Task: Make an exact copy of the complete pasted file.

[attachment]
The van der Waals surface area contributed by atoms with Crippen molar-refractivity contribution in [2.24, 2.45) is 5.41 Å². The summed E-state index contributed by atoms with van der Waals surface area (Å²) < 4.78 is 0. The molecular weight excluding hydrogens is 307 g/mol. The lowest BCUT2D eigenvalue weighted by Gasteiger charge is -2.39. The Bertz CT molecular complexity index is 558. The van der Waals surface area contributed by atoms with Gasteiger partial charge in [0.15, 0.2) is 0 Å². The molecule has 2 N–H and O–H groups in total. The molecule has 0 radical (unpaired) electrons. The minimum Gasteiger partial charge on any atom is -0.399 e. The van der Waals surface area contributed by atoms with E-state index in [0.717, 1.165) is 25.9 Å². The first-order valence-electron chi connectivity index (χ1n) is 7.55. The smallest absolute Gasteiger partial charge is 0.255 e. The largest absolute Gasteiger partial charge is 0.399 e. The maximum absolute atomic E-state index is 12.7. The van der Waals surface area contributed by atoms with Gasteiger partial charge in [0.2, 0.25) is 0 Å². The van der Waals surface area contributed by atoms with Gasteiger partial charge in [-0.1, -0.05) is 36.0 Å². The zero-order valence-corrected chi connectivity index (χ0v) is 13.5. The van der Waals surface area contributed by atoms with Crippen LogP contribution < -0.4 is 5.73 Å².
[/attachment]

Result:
The van der Waals surface area contributed by atoms with Crippen molar-refractivity contribution in [2.24, 2.45) is 5.41 Å². The summed E-state index contributed by atoms with van der Waals surface area (Å²) < 4.78 is 0. The molecular weight excluding hydrogens is 307 g/mol. The lowest BCUT2D eigenvalue weighted by Gasteiger charge is -2.39. The Bertz CT molecular complexity index is 558. The van der Waals surface area contributed by atoms with Gasteiger partial charge in [0.15, 0.2) is 0 Å². The molecule has 2 N–H and O–H groups in total. The molecule has 0 radical (unpaired) electrons. The minimum Gasteiger partial charge on any atom is -0.399 e. The van der Waals surface area contributed by atoms with E-state index in [0.717, 1.165) is 25.9 Å². The first-order valence-electron chi connectivity index (χ1n) is 7.55. The smallest absolute Gasteiger partial charge is 0.255 e. The largest absolute Gasteiger partial charge is 0.399 e. The maximum absolute atomic E-state index is 12.7. The van der Waals surface area contributed by atoms with Gasteiger partial charge in [0.2, 0.25) is 0 Å². The van der Waals surface area contributed by atoms with Gasteiger partial charge in [-0.1, -0.05) is 36.0 Å². The zero-order valence-corrected chi connectivity index (χ0v) is 13.5. The van der Waals surface area contributed by atoms with Crippen LogP contribution < -0.4 is 5.73 Å².